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44th Annual Convention; San Diego, CA; 2018

Event Details

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Symposium #33
Novel Behavioral Economic Approaches to Assessing and Treating Substance Abuse
Saturday, May 26, 2018
10:00 AM–11:50 AM
Manchester Grand Hyatt, America's Cup A-D
Area: CBM/BPN; Domain: Applied Research
CE Instructor: Tyler Nighbor, Ph.D.
Chair: Sarah Martner (University of Florida)
Discussant: Shrinidhi Subramaniam (Johns Hopkins University)
Abstract: Substance abuse is a major public health crisis that is costly both in terms of health care expenditures and the resulting poor health outcomes for individuals and their families. In the current symposium, a series of talks will address different behavioral economic approaches to assessing and treating health behavior related to substance abuse. Strategies that will be presented include 1) the use low-risk behavioral economic assessments to predict treatment outcomes among pregnant women undergoing smoking-cessation treatment, 2) improving effective contraceptive use among opioid-maintained women of reproductive age using financial incentives, 3) assessing whether electronic cigarettes are viable behavioral substitutes to cigarettes, and 4) the use of a soft-commitment approach to reducing cigarette use. All presentations highlight the use of established principles of behavioral economics to address serious health concerns.
Instruction Level: Intermediate
Keyword(s): health behavior, incentives, smoking cessation, technology
Target Audience: Board certified behavior analysts; licensed psychologists; graduate students.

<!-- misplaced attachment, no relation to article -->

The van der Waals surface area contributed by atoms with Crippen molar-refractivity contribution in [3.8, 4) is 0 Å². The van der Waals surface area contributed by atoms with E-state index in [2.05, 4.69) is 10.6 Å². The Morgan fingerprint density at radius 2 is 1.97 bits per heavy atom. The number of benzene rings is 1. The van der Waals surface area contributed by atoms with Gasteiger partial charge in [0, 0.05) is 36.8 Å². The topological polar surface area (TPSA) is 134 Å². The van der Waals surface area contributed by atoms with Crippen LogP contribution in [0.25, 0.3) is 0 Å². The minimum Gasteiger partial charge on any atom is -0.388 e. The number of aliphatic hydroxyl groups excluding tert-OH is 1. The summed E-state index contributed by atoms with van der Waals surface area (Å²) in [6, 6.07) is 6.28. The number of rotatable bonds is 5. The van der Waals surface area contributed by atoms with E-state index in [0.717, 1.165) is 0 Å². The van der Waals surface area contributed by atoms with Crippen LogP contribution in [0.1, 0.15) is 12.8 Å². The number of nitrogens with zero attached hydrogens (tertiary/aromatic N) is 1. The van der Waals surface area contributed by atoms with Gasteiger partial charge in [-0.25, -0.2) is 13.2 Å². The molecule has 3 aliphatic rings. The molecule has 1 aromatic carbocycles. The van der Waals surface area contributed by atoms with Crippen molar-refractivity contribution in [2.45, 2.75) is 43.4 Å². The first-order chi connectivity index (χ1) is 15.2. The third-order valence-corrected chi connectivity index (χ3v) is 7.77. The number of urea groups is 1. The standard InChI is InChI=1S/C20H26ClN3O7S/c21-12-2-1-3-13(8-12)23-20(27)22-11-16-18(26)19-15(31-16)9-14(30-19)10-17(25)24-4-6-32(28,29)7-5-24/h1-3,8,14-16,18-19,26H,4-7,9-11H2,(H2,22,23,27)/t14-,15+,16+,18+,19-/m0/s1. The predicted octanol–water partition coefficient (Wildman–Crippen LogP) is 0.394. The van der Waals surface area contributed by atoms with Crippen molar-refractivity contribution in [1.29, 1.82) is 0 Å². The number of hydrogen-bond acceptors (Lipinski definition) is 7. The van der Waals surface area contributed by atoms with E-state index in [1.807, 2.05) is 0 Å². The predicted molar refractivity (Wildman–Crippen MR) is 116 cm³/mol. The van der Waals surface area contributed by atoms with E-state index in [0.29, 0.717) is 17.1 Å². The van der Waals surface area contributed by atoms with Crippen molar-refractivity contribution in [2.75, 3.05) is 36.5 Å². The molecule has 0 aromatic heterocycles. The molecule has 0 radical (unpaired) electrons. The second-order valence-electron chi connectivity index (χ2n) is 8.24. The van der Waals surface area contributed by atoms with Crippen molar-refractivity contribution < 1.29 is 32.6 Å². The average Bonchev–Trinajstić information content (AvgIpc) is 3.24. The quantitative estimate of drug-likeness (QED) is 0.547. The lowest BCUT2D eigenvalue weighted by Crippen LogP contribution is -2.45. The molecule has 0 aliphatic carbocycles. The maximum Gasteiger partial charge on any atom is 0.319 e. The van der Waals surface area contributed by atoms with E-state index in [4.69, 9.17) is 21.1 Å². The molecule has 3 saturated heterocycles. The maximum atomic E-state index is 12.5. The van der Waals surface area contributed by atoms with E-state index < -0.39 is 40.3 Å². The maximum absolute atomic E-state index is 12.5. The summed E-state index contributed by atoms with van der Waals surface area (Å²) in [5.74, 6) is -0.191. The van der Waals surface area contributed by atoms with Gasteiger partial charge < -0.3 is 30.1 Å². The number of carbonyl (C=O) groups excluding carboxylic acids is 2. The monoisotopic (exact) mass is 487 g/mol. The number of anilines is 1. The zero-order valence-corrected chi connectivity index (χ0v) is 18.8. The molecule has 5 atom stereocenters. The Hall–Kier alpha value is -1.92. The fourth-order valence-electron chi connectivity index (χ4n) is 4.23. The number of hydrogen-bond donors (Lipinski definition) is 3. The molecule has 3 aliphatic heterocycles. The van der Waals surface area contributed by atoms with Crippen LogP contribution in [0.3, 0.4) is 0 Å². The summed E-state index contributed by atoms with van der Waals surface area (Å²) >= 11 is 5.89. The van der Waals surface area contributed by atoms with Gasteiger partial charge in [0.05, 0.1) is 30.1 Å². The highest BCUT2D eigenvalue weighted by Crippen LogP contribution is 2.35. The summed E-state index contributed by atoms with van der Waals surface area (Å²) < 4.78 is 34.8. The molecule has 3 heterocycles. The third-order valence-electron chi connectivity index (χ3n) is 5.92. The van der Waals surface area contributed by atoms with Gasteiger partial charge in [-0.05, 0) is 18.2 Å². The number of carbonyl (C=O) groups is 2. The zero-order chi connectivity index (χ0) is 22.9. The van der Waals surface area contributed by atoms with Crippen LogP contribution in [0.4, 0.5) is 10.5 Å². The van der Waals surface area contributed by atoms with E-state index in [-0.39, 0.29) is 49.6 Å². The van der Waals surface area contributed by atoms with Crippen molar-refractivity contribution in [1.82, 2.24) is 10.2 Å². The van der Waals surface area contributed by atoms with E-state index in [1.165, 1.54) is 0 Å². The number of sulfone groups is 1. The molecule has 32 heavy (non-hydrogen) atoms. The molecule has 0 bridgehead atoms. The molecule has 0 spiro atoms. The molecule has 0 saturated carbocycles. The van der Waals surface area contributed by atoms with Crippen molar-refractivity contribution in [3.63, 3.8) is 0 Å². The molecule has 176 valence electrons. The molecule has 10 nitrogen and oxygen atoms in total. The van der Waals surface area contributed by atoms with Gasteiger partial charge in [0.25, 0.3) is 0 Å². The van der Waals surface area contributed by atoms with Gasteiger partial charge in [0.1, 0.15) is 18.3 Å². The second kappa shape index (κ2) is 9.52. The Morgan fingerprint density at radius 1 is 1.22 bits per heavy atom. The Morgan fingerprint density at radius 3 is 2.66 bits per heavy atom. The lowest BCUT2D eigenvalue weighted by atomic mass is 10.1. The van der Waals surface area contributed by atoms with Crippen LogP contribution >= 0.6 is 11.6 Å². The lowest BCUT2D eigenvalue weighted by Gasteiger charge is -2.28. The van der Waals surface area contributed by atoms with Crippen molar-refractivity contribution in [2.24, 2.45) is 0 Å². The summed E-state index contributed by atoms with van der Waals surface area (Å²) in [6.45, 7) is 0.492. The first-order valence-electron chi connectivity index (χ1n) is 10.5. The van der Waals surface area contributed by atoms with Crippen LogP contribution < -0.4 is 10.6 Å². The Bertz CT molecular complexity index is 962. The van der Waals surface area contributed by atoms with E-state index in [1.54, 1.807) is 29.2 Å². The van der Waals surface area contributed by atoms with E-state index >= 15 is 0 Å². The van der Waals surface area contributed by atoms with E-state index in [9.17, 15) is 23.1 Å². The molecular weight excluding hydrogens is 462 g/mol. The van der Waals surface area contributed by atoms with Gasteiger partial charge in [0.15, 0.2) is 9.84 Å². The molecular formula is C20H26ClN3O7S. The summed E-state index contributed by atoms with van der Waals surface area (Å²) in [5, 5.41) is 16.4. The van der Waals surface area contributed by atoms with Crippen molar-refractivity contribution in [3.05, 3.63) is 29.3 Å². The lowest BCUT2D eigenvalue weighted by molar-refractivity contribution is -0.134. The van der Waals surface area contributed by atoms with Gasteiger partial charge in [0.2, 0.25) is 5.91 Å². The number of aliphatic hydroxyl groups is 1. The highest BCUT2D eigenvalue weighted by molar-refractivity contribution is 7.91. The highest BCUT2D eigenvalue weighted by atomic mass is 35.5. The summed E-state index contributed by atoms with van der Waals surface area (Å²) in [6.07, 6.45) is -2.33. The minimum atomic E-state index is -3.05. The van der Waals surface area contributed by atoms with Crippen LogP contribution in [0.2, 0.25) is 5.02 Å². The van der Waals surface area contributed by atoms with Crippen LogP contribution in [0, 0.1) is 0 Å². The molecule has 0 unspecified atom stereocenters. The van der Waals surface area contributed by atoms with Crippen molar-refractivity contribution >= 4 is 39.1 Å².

Learning Objectives: they are optional for those requesting BACB or QABA.
Remote Delivery of a Soft Commitment Approach to Smoking Cessation
DIANN GAALEMA (University of Vermont), Irene Pericot-Valverde (University of Vermont), Howard Rachlin (Stony Brook University)
Abstract: As technology continues to permeate the market the opportunity to disseminate interventions remotely increases as well. In the current study the use of “soft commitment” was tested to support smokers interested in quitting. Smokers were enrolled for 60 days and were randomized to either a control condition where they reported their smoking daily online or to an experimental condition. In the experimental condition smokers also reported smoking online but were alternated between “free days” where they chose how much to smoke and “matching days” where they were asked to smoke the same number of cigarettes they had in the prior “free day.” Currently 30 participants have been randomized in this protocol. The intervention has been well-received with most people successfully logging their smoking online and returning for the follow-up assessment. Reductions in cigarettes per day in the experimental condition is twice that of control (4.3 vs. 2.1). However, the difference is not significant due to the small sample size and high variability. Additional participants are being enrolled. Also, behavioral economic measures were used to predict quitting outcomes. Overall, Delay Discounting predicted quit attempts (duration and number) while Cigarette Purchase Task indices (pmax and omax) predicted confidence and intention to quit.
Real-Time Measures of Electronic Cigarette Use and Smoking: How Do Vaping and Smoking Interact?
SARAH MARTNER (University of Florida), Jesse Dallery (University of Florida)
Abstract: Whether electronic cigarette use promotes smoking cessation is still hotly debated. We measured smoking and electronic cigarette use (“vaping”) in real-time during a quit attempt. During a one-month period, 12 smokers interested in quitting submitted twice-daily breath CO samples. Additionally, vaping was measured with an electronic nicotine delivery system (ENDS) that recorded puffs per day and duration of puffs. During monitoring, participants were instructed to smoke as usual 2-8 days. Participants were then given a quit date and told to use the ENDS as needed. Half of the participants were instructed to use the ENDS and received a contingency management intervention for smoking during the 14 days following monitoring (i.e., they received vouchers contingent on negative breath samples), then used the ENDS without contingency management for 14 days. The other half of participants used the ENDS alone for 14 days, followed by ENDS plus contingency management. Frequent use of ENDS was associated with lower CO values. The results of this study suggest that electronic cigarettes may serve as an imperfect substitute for conventional cigarettes.